Sensory Processing Disorder and Sleep challenges
One of our most important daily occupations, that is often not given enough credit.
For our children this is just the same.
Sensory Processing is the way in which our sensory systems work together to process incoming information, such as when touched how we perceive and react to this stimulation.
Challenges present with sensory processing, when the body and the mind struggle to process all the incoming stimulation and we can get overwhelmed.
Sleep challenges can be related to our sensory processing. If we think about it Sensory Processing is everything around us, that we process and interact with in our environment. Having a strong sleep routine is part of this.
So what are the signs my child may have sleep challenges
· Requires more that 30 minutes before bed to settle and prepare to fall asleep
· Takes a long time to fall asleep
· Needs someone present for them to fall asleep
· Constantly changing positions or wriggly in the night
· Getting up in the night
· An inconsistent sleep pattern
So what can we do?
Sleep difficulties may be present for a range of reasons, including diet, exercise and arousal; however this can all relate back to our sensory processing. The way in which our body process sensory information around us.
There are strategies to support sensory processing, however they are different for everyone. The earlier we support sensory processing for children the earlier they will have strategies to be more independent in their daily lives and regulate themselves.
It is best to start looking at the sleep routine leading up to bedtime and recording your child arousal levels see below
Sometimes the lead up to bedtime can be activating for the child, causing them to feel dysregulated or hyper before bed. This can cause difficulty in settling.
The child may have had a very stimulating day, a lot of exciting activities for them, particular foods or a big day at school. Over stimulation in our child’s day can often be so exhausting, they may nap in the day to be able to manage this stimulation, which this will impact night-time sleep routine.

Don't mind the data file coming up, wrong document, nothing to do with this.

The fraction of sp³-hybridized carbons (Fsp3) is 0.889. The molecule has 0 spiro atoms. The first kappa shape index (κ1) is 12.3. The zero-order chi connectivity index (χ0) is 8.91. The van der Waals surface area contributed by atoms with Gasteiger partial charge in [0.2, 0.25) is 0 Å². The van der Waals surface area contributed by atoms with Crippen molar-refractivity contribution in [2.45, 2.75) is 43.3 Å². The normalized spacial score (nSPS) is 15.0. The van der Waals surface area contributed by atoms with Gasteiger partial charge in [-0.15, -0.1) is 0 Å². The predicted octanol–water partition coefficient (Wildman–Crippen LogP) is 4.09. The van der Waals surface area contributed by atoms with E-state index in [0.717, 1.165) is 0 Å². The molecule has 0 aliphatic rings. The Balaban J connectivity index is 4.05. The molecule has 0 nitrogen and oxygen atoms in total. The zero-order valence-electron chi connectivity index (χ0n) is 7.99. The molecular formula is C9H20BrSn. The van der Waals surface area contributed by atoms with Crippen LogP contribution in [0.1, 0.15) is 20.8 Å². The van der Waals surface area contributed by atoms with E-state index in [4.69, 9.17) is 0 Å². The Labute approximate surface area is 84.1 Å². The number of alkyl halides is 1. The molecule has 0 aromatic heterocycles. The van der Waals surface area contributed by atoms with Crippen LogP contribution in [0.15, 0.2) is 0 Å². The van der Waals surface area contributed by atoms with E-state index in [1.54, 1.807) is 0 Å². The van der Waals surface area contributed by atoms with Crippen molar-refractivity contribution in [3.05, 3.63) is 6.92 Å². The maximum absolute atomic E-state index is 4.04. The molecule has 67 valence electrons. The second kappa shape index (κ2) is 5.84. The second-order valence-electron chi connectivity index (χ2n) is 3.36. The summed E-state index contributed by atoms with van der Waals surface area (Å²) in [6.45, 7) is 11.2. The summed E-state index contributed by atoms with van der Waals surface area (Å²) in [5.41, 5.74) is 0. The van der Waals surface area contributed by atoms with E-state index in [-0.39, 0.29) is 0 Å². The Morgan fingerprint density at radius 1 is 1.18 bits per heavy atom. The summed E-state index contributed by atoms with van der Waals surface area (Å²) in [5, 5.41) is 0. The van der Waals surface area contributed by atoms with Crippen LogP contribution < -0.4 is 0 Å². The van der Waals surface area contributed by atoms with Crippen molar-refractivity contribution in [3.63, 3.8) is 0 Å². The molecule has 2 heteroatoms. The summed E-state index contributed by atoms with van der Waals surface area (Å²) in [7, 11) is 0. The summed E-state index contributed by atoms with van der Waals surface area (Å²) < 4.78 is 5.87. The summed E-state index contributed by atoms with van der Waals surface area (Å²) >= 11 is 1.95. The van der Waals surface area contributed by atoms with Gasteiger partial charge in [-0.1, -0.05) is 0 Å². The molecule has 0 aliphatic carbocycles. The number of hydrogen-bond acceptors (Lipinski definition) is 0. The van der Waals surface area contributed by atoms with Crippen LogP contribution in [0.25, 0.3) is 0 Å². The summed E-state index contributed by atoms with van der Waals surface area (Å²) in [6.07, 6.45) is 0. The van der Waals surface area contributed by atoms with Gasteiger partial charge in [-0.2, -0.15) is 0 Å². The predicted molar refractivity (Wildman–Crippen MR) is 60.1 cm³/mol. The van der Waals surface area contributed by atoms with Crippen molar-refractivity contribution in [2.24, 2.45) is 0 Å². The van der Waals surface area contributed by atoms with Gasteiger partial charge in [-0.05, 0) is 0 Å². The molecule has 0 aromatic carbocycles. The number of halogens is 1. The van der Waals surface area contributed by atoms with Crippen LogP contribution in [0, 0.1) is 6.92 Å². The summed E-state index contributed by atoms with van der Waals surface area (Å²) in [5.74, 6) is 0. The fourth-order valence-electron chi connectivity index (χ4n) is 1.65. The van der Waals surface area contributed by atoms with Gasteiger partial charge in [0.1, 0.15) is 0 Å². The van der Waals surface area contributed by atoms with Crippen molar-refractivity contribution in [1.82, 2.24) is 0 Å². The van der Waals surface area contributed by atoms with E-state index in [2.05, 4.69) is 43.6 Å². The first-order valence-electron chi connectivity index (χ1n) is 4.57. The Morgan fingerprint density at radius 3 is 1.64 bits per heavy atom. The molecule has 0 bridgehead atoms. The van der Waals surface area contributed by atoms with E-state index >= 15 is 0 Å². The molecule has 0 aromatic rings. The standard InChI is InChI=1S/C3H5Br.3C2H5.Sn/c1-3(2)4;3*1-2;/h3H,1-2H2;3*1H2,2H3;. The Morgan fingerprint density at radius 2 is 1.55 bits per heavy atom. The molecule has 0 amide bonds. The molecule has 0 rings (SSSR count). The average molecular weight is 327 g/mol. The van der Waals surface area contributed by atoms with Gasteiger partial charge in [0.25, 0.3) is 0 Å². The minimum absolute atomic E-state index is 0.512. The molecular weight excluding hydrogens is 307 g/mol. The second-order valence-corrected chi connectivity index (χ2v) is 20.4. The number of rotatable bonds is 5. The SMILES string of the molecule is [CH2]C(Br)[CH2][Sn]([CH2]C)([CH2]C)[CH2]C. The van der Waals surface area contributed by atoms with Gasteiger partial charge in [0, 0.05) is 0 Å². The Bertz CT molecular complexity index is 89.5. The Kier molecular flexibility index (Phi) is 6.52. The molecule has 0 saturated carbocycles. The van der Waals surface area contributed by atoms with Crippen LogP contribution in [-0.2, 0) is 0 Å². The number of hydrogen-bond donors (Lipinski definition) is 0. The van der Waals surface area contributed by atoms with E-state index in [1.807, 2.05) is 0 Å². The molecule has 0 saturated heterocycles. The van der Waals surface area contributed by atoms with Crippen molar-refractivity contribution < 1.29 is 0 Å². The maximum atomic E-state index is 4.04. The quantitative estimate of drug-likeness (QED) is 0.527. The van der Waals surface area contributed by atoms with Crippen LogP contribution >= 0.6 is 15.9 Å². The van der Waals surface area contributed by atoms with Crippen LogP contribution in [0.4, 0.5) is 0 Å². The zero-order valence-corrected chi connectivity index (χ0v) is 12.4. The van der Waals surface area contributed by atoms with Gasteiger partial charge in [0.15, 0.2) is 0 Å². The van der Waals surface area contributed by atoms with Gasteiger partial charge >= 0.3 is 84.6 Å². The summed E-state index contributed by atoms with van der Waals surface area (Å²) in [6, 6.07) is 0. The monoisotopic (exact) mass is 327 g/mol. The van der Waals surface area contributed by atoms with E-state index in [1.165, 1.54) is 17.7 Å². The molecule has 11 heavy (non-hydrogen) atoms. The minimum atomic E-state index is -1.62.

It is important to note that a child with unaddressed sensory processing concerns, will struggle to self-regulate because they may not have the strategies yet to do so. Therefore, they require co-regulation, strategies, adaptive strategies, and sensory input throughout their day to begin to understand their processing and learn what they can do. This can take time and is important to do alongside an Occupational Therapist sensory integration trained.
It can be common for our children to use sensory strategies to stay awake, at times when our children are most active they are processing extreme sensory input for them, and may be struggling with this, so they show it in the ways they know how. This is not a negative behaviour, and can be supported with adapted sensory strategies in your daily routine.
Making small changes to the routine before bed can be the best place to start, consider the lighting, use of technology before bed, and food. It is important to reduce or eliminate technology lighting at least 30 minutes before bed (preferably more), as blue light from technology can reduce the production of melatonin our natural sleep hormone. A snack before bed may be arousing the central nervous and keeping our children awake. Try to give food an hour or more before bedtime.
Try essential oils to support your child’s (and our’s) central nervous system. Lavender is the most effective for calming and soothing sensory input. Ensure to use 100% essential oils, not additives, always read the label as additives can be perfume mixed which will alert our children rather than soothe.
Just remember change can take time, try the strategy for at least 2 weeks, and try one at a time; this way you know what is effective. Try to use the patterns template in our Sensory Processing Systems bundle to record your child’s patterns, record the strategy and then review if it was effective a few weeks later.
If you need any support do not hesitate to reach out to us
Poroporoaki hoki inaianei,
Melissa Walker-Tate (Occupational Therapist).
Connecting Together Ltd.